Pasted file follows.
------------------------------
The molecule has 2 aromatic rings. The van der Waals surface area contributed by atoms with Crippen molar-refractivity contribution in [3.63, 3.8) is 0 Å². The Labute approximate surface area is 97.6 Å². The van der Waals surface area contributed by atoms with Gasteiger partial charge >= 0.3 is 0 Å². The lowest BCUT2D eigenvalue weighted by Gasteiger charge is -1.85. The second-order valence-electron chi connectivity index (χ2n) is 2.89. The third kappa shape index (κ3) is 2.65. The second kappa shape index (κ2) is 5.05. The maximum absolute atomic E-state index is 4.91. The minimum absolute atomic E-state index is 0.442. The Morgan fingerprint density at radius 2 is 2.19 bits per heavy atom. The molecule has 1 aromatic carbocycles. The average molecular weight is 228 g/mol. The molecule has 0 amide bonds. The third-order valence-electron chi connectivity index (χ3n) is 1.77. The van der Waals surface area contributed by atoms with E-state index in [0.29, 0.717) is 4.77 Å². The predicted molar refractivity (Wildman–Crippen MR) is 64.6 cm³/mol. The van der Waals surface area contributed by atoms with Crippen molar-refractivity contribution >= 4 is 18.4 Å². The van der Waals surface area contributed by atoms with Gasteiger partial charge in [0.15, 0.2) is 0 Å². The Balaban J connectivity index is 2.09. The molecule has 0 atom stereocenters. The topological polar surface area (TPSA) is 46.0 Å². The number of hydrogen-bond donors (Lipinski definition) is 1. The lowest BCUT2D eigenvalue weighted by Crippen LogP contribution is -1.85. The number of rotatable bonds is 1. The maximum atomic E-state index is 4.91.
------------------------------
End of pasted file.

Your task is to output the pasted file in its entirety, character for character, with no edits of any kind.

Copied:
The molecule has 2 aromatic rings. The van der Waals surface area contributed by atoms with Crippen molar-refractivity contribution in [3.63, 3.8) is 0 Å². The Labute approximate surface area is 97.6 Å². The van der Waals surface area contributed by atoms with Gasteiger partial charge >= 0.3 is 0 Å². The lowest BCUT2D eigenvalue weighted by Gasteiger charge is -1.85. The second-order valence-electron chi connectivity index (χ2n) is 2.89. The third kappa shape index (κ3) is 2.65. The second kappa shape index (κ2) is 5.05. The maximum absolute atomic E-state index is 4.91. The minimum absolute atomic E-state index is 0.442. The Morgan fingerprint density at radius 2 is 2.19 bits per heavy atom. The molecule has 1 aromatic carbocycles. The average molecular weight is 228 g/mol. The molecule has 0 amide bonds. The third-order valence-electron chi connectivity index (χ3n) is 1.77. The van der Waals surface area contributed by atoms with E-state index in [0.29, 0.717) is 4.77 Å². The predicted molar refractivity (Wildman–Crippen MR) is 64.6 cm³/mol. The van der Waals surface area contributed by atoms with Crippen molar-refractivity contribution >= 4 is 18.4 Å². The van der Waals surface area contributed by atoms with Gasteiger partial charge in [0.15, 0.2) is 0 Å². The Balaban J connectivity index is 2.09. The molecule has 0 atom stereocenters. The topological polar surface area (TPSA) is 46.0 Å². The number of hydrogen-bond donors (Lipinski definition) is 1. The lowest BCUT2D eigenvalue weighted by Crippen LogP contribution is -1.85. The number of rotatable bonds is 1. The maximum atomic E-state index is 4.91.